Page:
The committee also might want to seek feedback from employees who worked most closely with auditors. In addition to feedback on the auditors, they may have suggestions on how to streamline the process for the next audit.

No material misrepresentation

The final audit report will state whether your organization’s financial statements present its financial position in accordance with U.S. accounting principles. The statements must be presented without any inaccuracies or “material” — meaning significant — misrepresentation.

The auditors also will identify, in a separate letter, specific concerns about material internal control issues. Adequate internal controls are critical for preventing, catching and remedying misstatements that could compromise the integrity of financial statements. The auditors’ other suggestions, presented in the management letter, should include your organization’s responses.

If the auditors find your internal controls weak, promptly shore them up. You could, for example, implement new controls or new accounting practices.

Contact us if you have questions about audits and post-audit procedures.

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Should your nonprofit accept that new grant?

Current financial pressures mean that your not-for-profit probably can’t afford to pass up offers of support. Yet you need to be careful about blindly accepting grants. Smaller nonprofits that don’t have formal grant evaluation processes are at risk of accepting grants with unmanageable burdens and costs. But large organizations also need to be careful because they have significantly more grant opportunities — including for grants that are outside their current expertise and experience.

Here’s how accepting the wrong grant may backfire in costly and time-consuming ways.

Administrative burdens

Some grants could result in excessive administrative burdens. For example, you could be caught off guard by the reporting requirements that come with a grant as small as $5,000. You might not have staff with the requisite reporting experience, or you may lack the processes and controls to collect the necessary data. Often government funds passed through to your nonprofit still carry the requirements that are associated with the original funding, which can be quite extensive.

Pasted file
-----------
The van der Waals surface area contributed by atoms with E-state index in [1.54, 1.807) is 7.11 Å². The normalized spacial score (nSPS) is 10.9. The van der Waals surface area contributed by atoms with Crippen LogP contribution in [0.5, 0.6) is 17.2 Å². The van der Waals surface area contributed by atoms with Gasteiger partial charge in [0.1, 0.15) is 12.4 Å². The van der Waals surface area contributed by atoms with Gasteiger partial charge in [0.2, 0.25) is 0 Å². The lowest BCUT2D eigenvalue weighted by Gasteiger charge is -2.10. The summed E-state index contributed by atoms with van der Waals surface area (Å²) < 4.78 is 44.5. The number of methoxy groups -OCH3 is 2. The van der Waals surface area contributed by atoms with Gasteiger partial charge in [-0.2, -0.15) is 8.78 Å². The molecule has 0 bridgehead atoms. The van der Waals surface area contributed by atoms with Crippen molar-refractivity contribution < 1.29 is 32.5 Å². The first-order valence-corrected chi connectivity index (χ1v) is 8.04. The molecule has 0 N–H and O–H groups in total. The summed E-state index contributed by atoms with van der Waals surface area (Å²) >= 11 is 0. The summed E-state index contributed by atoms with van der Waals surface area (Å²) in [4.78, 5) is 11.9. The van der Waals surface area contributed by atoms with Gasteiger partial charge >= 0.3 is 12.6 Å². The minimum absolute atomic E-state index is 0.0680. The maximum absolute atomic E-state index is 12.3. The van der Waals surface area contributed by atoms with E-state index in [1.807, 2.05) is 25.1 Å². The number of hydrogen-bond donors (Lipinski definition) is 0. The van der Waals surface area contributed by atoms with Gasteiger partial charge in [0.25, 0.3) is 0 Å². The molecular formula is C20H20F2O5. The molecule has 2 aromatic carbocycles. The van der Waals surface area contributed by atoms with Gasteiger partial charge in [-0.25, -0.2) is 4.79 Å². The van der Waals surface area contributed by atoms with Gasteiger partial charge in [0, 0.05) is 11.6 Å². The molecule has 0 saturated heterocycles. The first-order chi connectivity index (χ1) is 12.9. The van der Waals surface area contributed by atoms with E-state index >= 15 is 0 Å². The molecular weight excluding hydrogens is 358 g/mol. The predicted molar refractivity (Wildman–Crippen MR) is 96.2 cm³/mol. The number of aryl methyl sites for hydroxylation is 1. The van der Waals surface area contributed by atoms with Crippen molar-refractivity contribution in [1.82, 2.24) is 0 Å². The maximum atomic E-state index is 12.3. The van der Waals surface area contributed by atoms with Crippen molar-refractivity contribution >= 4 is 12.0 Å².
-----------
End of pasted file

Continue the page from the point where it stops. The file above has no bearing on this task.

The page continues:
Grants that go outside your organization’s original mission can pose problems, too. Managing the grant may involve a steep learning curve. You could even face an IRS challenge to your exempt status.

Cost inefficiencies

Another risk is cost inefficiencies. A grant can create unforeseen expenses that undermine its face value. For example, new grants from either federal or foundation sources may have explicit administrative requirements your organization must satisfy.

Additionally, your nonprofit might run up expenses to complete the program that aren’t allowable or reimbursable under the grant. Before saying “yes” to a grant, net all these costs against the original grant amount to determine its true benefit.

Lost opportunities

For any unreimbursed costs associated with new grants, consider other ways your organization might spend that money (and staff resources). Could you get more mission-related bang for your buck if you spend it on existing programs?

Quantifying the benefit of a new grant or program can be equally or more challenging than identifying its costs. Evaluate every program to quantify its impact on your mission. This will allow you to answer the critical question when evaluating a potential grant: Are there existing programs that can be expanded using the same funds to yield a greater benefit to your mission?

Do your homework

Grants from the government or a foundation can help your nonprofit expand its reach and improve its effectiveness in both the short and long term. But they also can hamstring your organizations in unexpected ways. Contact us for help or more information.